by Colin Ryan

What My Scottish Reverse Mentor Taught Me About Money, Life and the Perfect Job

Mentors are supposed to show us how to live our lives, but what about those who show us what not to do? Colin Ryan tells us how working with an unlikely Scottish “reverse mentor” changed his views on money and life, for the better.
Colin Ryan Scotland

Right after college, I saved every penny I had and did the scariest thing I’d ever done: I moved to Scotland. This was influenced more than I want to admit by the fact that I’ve seen the movie Braveheart a lot of times. As far back as I can remember I’ve wanted to live a life of passion, and Braveheart is a story about a group of people who were—and you’ll have to imagine the following in Scottish brogue—not afraid to die, but afraid to not truly live.

Let me just say, if you’re going to live in Scotland, and you’ve seen the movie Braveheart, that’s not enough information. They’ve made some updates since the 12th century. I’ll never forget the first time I saw a castle, and then next to it, a Taco Bell. Must’ve been a deleted scene.

I got my first real, grown-up job at the Royal Bank of Scotland in Edinburgh, which was in an actual castle. To be clear, I worked in the mailroom of the castle. Basements of castles (where the mailroom was) are traditionally dungeons, which feels more accurate. For six months I sat in a dungeon, sorting bags of mail into slots. A life of passion indeed.

My deskmate was a 52-year-old Scotsman named John, and he was hilarious. After I introduced myself, the first thing John said to me was, “Oh right, you’re American,” and then pretended he was playing a banjo! I couldn’t be mad—that’s the most adorable way to stereotype 300 million people.

As we did our mind-numbingly boring tasks, John taught me all kinds of things: the true history of Scotland, how to properly order a Guinness, and a number of wildly contradictory theories on what women really want.

Colin Ryan Phone Booths

Being an American visitor, I wanted to see as much of Scotland as I could. On weekends, while John spent his paycheck at the pub, I spent mine on train trips all over the UK. I climbed the towers of Oxford, I stood on the Giant’s Causeway in Northern Ireland, and I looked down from the white cliffs of Dover. And I did all this on a shockingly meager paycheck.

I found travel was a great opportunity to save money.

I found travel was a great opportunity to save money. I packed some of my meals ahead of time, so I didn’t have to eat every meal out. This was especially helpful on travel days when I couldn’t get to the grocery store—a container of sandwiches will save you money all day long. And by building in time so I could take public transportation, the taxi that would’ve cost $30 was replaced by a city bus that cost $2.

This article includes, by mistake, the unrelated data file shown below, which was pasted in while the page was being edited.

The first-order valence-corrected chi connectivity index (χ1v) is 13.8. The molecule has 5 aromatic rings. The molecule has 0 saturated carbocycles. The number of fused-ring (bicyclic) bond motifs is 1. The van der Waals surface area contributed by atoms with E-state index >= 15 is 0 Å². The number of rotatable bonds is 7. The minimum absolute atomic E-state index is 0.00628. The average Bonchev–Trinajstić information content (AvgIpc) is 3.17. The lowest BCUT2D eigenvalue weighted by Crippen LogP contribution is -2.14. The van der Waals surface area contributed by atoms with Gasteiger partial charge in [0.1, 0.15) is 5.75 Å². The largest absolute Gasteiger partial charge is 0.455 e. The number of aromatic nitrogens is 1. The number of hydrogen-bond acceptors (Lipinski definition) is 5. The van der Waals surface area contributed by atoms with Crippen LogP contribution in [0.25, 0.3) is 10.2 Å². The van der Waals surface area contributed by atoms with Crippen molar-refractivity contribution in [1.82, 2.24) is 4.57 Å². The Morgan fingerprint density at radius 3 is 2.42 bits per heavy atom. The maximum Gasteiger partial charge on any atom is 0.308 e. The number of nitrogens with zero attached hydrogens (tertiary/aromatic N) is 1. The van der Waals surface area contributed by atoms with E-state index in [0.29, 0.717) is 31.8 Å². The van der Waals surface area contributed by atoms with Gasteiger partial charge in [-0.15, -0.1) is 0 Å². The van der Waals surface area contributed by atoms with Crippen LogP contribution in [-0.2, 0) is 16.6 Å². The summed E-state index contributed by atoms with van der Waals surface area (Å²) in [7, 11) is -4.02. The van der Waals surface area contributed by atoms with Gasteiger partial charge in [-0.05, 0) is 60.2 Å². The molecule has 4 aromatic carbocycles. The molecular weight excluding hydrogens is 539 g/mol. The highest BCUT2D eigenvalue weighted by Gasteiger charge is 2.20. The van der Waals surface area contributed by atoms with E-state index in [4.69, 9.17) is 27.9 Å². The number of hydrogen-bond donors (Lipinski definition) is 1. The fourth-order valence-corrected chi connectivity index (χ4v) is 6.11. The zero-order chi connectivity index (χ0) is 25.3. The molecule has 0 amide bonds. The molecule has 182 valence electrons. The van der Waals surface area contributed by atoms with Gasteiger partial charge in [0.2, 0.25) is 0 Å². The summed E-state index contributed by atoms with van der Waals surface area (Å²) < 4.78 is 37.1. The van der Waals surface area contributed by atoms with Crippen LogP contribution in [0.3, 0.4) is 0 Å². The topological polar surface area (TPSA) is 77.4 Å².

Every Monday, I would return to work and tell John about my travels, usually while he nursed a hangover. I would say:

“John, I made it to the island of Iona… John, I walked the entire castle walls of the city of York… John, I saw the stone circles of Castlerigg… John… have you ever seen them?”

And John said, “The only circles I saw this weekend were under my own eyes.”

After about a month of this, John told me I’d seen more of Scotland than he had.

John loved to complain. He complained about his kids, our boss, his bar tab from the previous weekend, and the car payments on the BMW he couldn’t afford.

When your work becomes a routine, it’s easy to get bored and get into a spending cycle. I found it’s also very possible to save for future travel by setting small goals each paycheck, and removing temptations. You can have your check direct-deposited, and build a budget to figure out your recurring monthly needs (housing, utilities, groceries) vs. your discretionary wants (clothes at retail price, restaurants, coffee shops, subscriptions, lottery tickets). Respond to your findings by setting a small goal, like practicing a weekly one-day fast from your biggest spending guilty pleasure. I know John never tried this at the pub, but your most effective strategy is to focus on hanging out with people who don’t pressure you to overspend.

Every day John would stand up and announce loudly how many days he had left until he could retire. “Eight years, nine months, and 12 days.” With his thick Scottish inflection, it was charming, and depressing at the same time. I thought to myself, “We’re a long way from ‘They’ll never take our freedom!’

That’s when a strange thought occurred to me: our lives are filled with people who can inspire us. Either they inspire us to be like them, or they inspire us to be anything else but them. I call these people “reverse mentors”. To this day, I contend that John is one of the most inspiring people I have ever met; I’ll always be grateful that I got to sit beside him. John taught me that complaining about your life, which is fun and often funny, is not the same as changing your life. Because you don’t just get handed a life of passion, you have to fight for it.

The biggest thing John taught me is a formula for finding your dream job: save up the money, and build up the courage to leave every wrong job you take first; especially the jobs in castle dungeons. Every time I found myself on the wrong path, I thought of John, and found the courage to keep searching, to keep saving, until I built a life I’m truly passionate about.

Featured everywhere from NPR to The Moth and Reader's Digest, Colin Ryan is an award-winning comedic financial speaker (seriously). Listen to his winning Moth story on National Public Radio here. He is based in Burlington, Vermont.

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